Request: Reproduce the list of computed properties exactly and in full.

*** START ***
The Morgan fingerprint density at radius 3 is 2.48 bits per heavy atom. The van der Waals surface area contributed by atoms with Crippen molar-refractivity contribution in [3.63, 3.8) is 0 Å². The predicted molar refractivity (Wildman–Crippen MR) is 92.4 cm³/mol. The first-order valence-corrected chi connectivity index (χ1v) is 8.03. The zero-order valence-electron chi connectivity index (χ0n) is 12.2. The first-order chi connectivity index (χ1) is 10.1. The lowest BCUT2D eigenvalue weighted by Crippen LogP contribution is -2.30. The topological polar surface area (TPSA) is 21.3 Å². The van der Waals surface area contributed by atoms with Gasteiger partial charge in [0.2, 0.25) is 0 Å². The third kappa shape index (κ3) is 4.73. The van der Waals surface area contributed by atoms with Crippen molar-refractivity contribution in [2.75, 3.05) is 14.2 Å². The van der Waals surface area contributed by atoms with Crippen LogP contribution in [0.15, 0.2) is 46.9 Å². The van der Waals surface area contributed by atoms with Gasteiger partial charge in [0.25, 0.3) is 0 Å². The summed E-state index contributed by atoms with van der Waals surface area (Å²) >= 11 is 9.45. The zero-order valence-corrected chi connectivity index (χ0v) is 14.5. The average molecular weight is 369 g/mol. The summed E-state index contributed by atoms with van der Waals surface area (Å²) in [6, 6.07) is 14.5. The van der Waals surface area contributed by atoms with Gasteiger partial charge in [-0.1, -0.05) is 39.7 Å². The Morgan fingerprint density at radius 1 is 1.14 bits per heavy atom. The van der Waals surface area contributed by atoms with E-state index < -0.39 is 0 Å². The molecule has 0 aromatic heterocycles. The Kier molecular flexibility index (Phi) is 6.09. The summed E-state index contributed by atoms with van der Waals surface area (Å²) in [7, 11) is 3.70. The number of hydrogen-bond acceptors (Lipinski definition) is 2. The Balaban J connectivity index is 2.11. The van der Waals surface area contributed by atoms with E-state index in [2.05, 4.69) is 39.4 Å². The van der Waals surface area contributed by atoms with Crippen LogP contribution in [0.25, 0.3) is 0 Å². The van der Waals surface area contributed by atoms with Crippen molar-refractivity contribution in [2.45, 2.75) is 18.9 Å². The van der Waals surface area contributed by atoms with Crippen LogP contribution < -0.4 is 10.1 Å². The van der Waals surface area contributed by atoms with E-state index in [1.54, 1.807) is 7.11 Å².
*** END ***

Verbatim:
The Morgan fingerprint density at radius 3 is 2.48 bits per heavy atom. The van der Waals surface area contributed by atoms with Crippen molar-refractivity contribution in [3.63, 3.8) is 0 Å². The predicted molar refractivity (Wildman–Crippen MR) is 92.4 cm³/mol. The first-order valence-corrected chi connectivity index (χ1v) is 8.03. The zero-order valence-electron chi connectivity index (χ0n) is 12.2. The first-order chi connectivity index (χ1) is 10.1. The lowest BCUT2D eigenvalue weighted by Crippen LogP contribution is -2.30. The topological polar surface area (TPSA) is 21.3 Å². The van der Waals surface area contributed by atoms with Gasteiger partial charge in [0.2, 0.25) is 0 Å². The third kappa shape index (κ3) is 4.73. The van der Waals surface area contributed by atoms with Crippen molar-refractivity contribution in [2.75, 3.05) is 14.2 Å². The van der Waals surface area contributed by atoms with Crippen LogP contribution in [0.15, 0.2) is 46.9 Å². The van der Waals surface area contributed by atoms with Gasteiger partial charge in [0.25, 0.3) is 0 Å². The summed E-state index contributed by atoms with van der Waals surface area (Å²) >= 11 is 9.45. The zero-order valence-corrected chi connectivity index (χ0v) is 14.5. The average molecular weight is 369 g/mol. The summed E-state index contributed by atoms with van der Waals surface area (Å²) in [6, 6.07) is 14.5. The van der Waals surface area contributed by atoms with Gasteiger partial charge in [-0.1, -0.05) is 39.7 Å². The Morgan fingerprint density at radius 1 is 1.14 bits per heavy atom. The van der Waals surface area contributed by atoms with E-state index < -0.39 is 0 Å². The molecule has 0 aromatic heterocycles. The Kier molecular flexibility index (Phi) is 6.09. The summed E-state index contributed by atoms with van der Waals surface area (Å²) in [7, 11) is 3.70. The number of hydrogen-bond acceptors (Lipinski definition) is 2. The Balaban J connectivity index is 2.11. The van der Waals surface area contributed by atoms with E-state index in [2.05, 4.69) is 39.4 Å². The van der Waals surface area contributed by atoms with Crippen LogP contribution in [0.25, 0.3) is 0 Å². The van der Waals surface area contributed by atoms with Crippen molar-refractivity contribution in [2.45, 2.75) is 18.9 Å². The van der Waals surface area contributed by atoms with Crippen LogP contribution < -0.4 is 10.1 Å². The van der Waals surface area contributed by atoms with E-state index in [1.54, 1.807) is 7.11 Å².